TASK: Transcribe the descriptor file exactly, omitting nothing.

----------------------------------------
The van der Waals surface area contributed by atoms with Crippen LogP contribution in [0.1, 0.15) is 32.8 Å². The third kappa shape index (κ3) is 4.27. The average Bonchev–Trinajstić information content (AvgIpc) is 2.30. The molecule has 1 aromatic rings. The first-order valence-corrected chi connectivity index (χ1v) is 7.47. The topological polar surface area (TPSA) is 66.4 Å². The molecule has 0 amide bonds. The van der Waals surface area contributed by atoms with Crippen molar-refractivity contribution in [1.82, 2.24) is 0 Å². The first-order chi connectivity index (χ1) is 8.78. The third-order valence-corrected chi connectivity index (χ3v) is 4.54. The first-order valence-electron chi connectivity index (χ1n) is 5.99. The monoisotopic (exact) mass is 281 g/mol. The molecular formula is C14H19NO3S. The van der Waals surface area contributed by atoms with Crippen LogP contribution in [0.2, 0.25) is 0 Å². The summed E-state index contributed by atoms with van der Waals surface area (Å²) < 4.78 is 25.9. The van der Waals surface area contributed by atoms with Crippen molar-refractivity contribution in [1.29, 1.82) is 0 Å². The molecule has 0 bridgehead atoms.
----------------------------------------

The van der Waals surface area contributed by atoms with Crippen LogP contribution in [0.1, 0.15) is 32.8 Å². The third kappa shape index (κ3) is 4.27. The average Bonchev–Trinajstić information content (AvgIpc) is 2.30. The molecule has 1 aromatic rings. The first-order valence-corrected chi connectivity index (χ1v) is 7.47. The topological polar surface area (TPSA) is 66.4 Å². The molecule has 0 amide bonds. The van der Waals surface area contributed by atoms with Crippen molar-refractivity contribution in [1.82, 2.24) is 0 Å². The first-order chi connectivity index (χ1) is 8.78. The third-order valence-corrected chi connectivity index (χ3v) is 4.54. The first-order valence-electron chi connectivity index (χ1n) is 5.99. The monoisotopic (exact) mass is 281 g/mol. The molecular formula is C14H19NO3S. The van der Waals surface area contributed by atoms with Crippen LogP contribution in [0.2, 0.25) is 0 Å². The summed E-state index contributed by atoms with van der Waals surface area (Å²) < 4.78 is 25.9. The van der Waals surface area contributed by atoms with Crippen molar-refractivity contribution in [1.29, 1.82) is 0 Å². The molecule has 0 bridgehead atoms.